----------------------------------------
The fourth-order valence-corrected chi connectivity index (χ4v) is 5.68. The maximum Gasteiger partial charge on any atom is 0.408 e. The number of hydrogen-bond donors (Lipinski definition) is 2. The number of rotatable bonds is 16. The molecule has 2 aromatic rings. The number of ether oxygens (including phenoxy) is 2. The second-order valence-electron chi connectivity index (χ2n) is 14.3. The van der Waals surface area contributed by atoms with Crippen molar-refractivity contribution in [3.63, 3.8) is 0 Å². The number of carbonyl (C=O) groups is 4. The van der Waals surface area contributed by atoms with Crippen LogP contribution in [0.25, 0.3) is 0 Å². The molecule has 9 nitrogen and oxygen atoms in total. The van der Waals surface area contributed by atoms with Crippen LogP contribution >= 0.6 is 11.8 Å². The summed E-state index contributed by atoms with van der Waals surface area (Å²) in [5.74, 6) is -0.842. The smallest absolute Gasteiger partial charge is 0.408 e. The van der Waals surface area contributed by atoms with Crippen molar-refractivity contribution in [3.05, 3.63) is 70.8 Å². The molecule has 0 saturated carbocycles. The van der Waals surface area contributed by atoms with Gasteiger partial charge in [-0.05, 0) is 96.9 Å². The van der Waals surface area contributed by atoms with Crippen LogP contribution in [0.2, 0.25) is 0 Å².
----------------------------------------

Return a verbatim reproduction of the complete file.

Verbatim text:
The fourth-order valence-corrected chi connectivity index (χ4v) is 5.68. The maximum Gasteiger partial charge on any atom is 0.408 e. The number of hydrogen-bond donors (Lipinski definition) is 2. The number of rotatable bonds is 16. The molecule has 2 aromatic rings. The number of ether oxygens (including phenoxy) is 2. The second-order valence-electron chi connectivity index (χ2n) is 14.3. The van der Waals surface area contributed by atoms with Crippen molar-refractivity contribution in [3.63, 3.8) is 0 Å². The number of carbonyl (C=O) groups is 4. The van der Waals surface area contributed by atoms with Crippen LogP contribution in [0.25, 0.3) is 0 Å². The molecule has 9 nitrogen and oxygen atoms in total. The van der Waals surface area contributed by atoms with Crippen LogP contribution >= 0.6 is 11.8 Å². The summed E-state index contributed by atoms with van der Waals surface area (Å²) in [5.74, 6) is -0.842. The smallest absolute Gasteiger partial charge is 0.408 e. The van der Waals surface area contributed by atoms with Crippen molar-refractivity contribution in [3.05, 3.63) is 70.8 Å². The molecule has 0 saturated carbocycles. The van der Waals surface area contributed by atoms with Gasteiger partial charge in [-0.05, 0) is 96.9 Å². The van der Waals surface area contributed by atoms with Crippen LogP contribution in [0.2, 0.25) is 0 Å².